The Bout of Books read-a-thon is organized by Amanda @ On a Book Bender and Kelly @ Reading the Paranormal. It is a week long read-a-thon that begins 12:01am Monday, May 13th and runs through Sunday, May 19th in whatever time zone you are in. Bout of Books is low-pressure, and the only reading competition is between you and your usual number of books read in a week. There are challenges, giveaways, and a grand prize, but all of these are completely optional. For all Bout of Books 7.0 information and updates, be sure to visit the Bout of Books blog. - From the Bout of Books team

The Goals

1.  Reading

I'll be working Monday to Friday and I know that I'm going out on the Saturday night so I don't have the hours to set aside for reading that I otherwise might like but there are a few books I'd like to read (or part read, if we're being accurate)...

            

The Immortal Rules by Julie Kagawa - it's been a while since I read anything featuring vampires but I don't think I've read a bad review of this and I have a copy from NetGalley so it's made the shortlist.

Catching Fire and Mockingjay by Suzanne Collins - I finished The Hunger Games in March 2012 and still haven't read the second or third.  I've lined them up for a couple of read-a-thons before but still haven't read them.  Plus, I imagine that they're quick reads so ideal for picking up when I only have an hour or so to spare.

My Soul to Take by Rachel Vincent - clearly this read-a-thon will have a YA theme!  I've actually had the first three in this series for quite a while but haven't got round to starting them.  I feel as though I should fix that!

2.  Blogging

As always, I have plenty of reviews to write so if I can write and publish two during the week, that'd be awesome.  Failing two, one will do!  Heck, I could even live with some scant notes!

3.  Socialising

One thing I've never done during Bout of Books is participate in a Twitter chat.  They look frantic and ridiculously hard to keep track of and, from the snippets that I've caught in the past, fun.  So taking part in one of those is my third and final goal :)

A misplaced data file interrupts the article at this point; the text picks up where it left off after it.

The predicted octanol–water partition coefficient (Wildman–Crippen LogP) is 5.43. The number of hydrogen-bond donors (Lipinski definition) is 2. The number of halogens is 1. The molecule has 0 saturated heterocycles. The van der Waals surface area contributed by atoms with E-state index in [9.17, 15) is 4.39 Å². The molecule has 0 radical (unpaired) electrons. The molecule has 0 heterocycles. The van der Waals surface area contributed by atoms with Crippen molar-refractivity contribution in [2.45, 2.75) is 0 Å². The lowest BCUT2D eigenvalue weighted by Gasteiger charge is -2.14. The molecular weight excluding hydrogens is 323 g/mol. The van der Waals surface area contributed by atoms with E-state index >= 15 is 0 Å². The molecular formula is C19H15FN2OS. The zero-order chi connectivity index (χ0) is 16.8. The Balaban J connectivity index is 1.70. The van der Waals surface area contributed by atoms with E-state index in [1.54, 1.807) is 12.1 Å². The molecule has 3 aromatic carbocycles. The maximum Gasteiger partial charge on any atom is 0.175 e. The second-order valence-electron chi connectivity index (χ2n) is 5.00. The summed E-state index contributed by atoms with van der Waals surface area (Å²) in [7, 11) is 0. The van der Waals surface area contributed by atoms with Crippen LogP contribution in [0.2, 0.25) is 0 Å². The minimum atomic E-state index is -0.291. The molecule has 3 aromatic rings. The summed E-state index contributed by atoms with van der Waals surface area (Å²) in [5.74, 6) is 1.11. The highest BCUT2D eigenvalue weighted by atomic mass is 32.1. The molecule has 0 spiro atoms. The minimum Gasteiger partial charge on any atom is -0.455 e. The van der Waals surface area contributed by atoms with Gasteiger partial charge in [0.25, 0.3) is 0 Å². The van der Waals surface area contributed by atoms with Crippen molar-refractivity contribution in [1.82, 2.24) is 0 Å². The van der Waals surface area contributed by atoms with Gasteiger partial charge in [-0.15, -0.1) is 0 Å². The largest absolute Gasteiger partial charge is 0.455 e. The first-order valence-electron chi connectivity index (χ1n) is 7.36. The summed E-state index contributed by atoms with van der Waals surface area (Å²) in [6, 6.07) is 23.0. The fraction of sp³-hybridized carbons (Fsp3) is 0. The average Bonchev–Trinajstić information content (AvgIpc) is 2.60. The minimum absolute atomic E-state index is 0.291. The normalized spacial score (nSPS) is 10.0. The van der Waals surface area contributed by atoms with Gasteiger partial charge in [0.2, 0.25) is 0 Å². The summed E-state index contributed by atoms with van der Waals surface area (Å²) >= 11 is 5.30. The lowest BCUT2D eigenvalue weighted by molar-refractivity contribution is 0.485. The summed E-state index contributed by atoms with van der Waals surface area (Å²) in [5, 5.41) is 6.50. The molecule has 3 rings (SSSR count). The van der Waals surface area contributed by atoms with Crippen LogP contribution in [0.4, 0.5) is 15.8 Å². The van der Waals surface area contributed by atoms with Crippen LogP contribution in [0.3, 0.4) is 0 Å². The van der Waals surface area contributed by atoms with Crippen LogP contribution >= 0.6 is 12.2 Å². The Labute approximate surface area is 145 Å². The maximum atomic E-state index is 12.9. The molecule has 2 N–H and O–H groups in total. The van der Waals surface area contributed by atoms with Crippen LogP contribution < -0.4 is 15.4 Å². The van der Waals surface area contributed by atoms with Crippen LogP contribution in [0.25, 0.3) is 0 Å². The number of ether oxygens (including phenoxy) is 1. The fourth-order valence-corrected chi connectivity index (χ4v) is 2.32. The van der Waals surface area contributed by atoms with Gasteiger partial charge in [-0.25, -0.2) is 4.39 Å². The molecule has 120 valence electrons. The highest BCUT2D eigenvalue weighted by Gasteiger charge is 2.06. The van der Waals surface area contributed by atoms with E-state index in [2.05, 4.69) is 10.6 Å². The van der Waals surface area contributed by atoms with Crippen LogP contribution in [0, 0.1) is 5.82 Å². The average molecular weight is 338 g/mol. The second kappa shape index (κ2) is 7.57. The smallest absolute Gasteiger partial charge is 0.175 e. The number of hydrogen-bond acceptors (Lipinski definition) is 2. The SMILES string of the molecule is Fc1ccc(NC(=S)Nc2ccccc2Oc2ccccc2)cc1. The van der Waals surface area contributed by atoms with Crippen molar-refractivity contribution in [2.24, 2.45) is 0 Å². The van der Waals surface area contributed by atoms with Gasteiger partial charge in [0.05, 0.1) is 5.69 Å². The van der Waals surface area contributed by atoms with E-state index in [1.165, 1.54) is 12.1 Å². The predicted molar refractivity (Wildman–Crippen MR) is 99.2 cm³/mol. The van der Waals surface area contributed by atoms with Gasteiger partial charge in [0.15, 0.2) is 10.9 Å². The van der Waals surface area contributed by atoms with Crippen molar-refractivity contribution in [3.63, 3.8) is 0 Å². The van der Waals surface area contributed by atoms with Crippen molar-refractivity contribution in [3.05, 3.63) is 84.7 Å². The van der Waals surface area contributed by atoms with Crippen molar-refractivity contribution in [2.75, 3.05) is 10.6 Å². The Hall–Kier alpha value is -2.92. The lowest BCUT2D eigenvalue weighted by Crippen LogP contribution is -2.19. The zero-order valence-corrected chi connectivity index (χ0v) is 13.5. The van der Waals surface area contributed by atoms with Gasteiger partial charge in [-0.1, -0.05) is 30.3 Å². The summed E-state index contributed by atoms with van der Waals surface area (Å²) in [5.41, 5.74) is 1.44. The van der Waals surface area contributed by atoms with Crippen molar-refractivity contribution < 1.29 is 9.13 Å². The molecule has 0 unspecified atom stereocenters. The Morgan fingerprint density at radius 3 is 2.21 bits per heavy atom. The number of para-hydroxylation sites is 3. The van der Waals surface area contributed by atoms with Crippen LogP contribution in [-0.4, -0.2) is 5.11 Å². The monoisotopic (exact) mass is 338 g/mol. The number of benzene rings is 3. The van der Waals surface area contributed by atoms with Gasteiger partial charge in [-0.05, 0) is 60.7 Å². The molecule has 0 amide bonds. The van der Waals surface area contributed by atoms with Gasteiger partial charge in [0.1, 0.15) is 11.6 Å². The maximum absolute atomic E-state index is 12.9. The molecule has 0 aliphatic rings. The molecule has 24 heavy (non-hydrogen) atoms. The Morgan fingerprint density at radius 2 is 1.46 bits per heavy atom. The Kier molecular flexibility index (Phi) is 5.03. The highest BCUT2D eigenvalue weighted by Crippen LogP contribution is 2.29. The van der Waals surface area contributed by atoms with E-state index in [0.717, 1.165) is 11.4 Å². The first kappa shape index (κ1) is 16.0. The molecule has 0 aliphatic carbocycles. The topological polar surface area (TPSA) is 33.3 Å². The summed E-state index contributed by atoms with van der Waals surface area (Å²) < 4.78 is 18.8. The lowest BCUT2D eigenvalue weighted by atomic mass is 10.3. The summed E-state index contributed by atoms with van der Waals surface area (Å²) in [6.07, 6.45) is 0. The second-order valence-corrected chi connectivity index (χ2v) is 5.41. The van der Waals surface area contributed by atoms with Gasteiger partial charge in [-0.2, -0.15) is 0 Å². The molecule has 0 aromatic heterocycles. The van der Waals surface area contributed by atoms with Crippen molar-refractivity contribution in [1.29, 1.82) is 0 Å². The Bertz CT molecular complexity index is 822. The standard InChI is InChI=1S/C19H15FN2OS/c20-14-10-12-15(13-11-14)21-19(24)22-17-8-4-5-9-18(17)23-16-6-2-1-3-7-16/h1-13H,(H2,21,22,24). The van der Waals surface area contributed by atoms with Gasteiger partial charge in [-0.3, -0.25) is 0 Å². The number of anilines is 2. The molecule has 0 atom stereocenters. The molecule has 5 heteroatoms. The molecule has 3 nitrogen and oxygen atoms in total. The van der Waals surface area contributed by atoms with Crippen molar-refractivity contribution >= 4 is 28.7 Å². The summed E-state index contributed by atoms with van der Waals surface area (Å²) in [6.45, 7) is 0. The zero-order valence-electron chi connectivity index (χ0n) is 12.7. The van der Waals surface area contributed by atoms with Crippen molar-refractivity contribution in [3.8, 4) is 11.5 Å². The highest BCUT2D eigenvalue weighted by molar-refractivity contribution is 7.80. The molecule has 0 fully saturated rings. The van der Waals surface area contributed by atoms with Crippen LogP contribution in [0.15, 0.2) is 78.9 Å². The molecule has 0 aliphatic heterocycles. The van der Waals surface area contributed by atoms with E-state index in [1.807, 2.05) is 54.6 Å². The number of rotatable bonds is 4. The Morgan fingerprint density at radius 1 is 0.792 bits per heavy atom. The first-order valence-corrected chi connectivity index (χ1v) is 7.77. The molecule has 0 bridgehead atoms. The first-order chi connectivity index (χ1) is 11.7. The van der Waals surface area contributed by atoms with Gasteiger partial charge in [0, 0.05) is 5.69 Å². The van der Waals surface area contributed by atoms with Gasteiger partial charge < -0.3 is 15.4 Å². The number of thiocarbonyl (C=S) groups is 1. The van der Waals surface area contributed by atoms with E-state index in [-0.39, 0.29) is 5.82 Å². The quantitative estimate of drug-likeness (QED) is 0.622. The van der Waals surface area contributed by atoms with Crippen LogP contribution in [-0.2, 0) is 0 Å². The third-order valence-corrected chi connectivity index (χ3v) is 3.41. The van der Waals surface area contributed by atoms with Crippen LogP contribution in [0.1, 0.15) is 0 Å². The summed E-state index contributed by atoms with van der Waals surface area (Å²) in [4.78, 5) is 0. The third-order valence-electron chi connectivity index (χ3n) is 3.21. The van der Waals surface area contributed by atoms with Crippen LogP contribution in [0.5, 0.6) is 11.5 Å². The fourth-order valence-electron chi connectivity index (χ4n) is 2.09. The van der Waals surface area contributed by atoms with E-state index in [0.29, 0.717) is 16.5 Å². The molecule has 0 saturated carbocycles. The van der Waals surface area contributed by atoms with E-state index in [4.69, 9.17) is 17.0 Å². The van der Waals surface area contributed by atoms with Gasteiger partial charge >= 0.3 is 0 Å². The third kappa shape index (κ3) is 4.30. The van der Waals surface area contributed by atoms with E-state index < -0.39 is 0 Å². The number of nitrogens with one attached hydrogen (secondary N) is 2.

Sunday, 5 May 2013

And that was April!

SPRING IS HERE!  I'll admit that it's still pretty darn chilly at times but at least it's still light at half 8 in the evening and we get treated to the occasional glimpse of sunshine. That'll do for now.  Despite the inevitable perkiness that usually accompanies the arrival of Spring, April's been a bit of a weird month so far as the books go.  I didn't read quite as much and I seemed to stumble across a couple of books that I was completely underwhelmed by and it made me *feel* as though I'd had a kind of dud month, even though there were a couple of books that I really enjoyed tucked away in there too.  Something about April just felt...off.

Total books read in April   3 full books and most of 2 others

Total pages read in April  1,676



So that makes one thriller, one urban fantasy, one non-fiction, one historical fiction and one cosy crime.  The Gift of Darkness was much better than I expected, despite being freaky as heck at more than one point.  City of Dark Magic was...just not good.  I liked a lot of the ideas and I will forgive a story a lot of it settles itself in amongst a city as beautiful as Prague.  In the end, though, there were just too many gaps in the plot and lazy choices for me to like it.  How To Be A Woman was AWESOME - it's genuinely hilarious but also had me really thinking about feminism for the first time in years.  If you're a woman but the thought of reading about feminism makes you feel a bit weird, you should definitely read it.  Shadow on the Crown was another of those that sounded great and did have some good writing and the occasional stellar moment but it was pretty repetitive in places so yeh...not hugely impressed. The last book of the month was The Murder of Roger Ackroyd...after posting about cosy mysteries, I really felt like reading one and snaffled this one off my library's eBook site.  If you'd asked me on April 30th (which I suppose should technically be the cut-off point for this post) what I thought, I'd have mumbled something about it being alright.  But THEN I read the end on 1st May and it changed everything.  So in April, it was one of my disappointments and now I'm a fan.  So fickle!

Favourite of the month?  Bit of a tough one but I'm going for How To Be A Woman by Caitlin Moran - really, really good.  Clever and funny and one I've already compelled Boyfriend's sister to download.  Thanks, Hanna!

April on the blog

I was all prepared to say this had been another quiet month but, although it was in some ways, it was better than March so I suppose that's something.  Work has been super busy so I'm really just striking the best balance I can at the moment while still giving myself time to actually read.  Anyway, what happened in April? I posted my top ten favourite books I read before I started blogging, which I *loved* writing.  A little later in the month, I highlighted some of the terrific book guides that I noticed on Waterstones' website - bad news for those with already groaning bookshelves and wishlists but good news if you're in the mood for something specific. 

Reviews this month (click on the titles for reviews):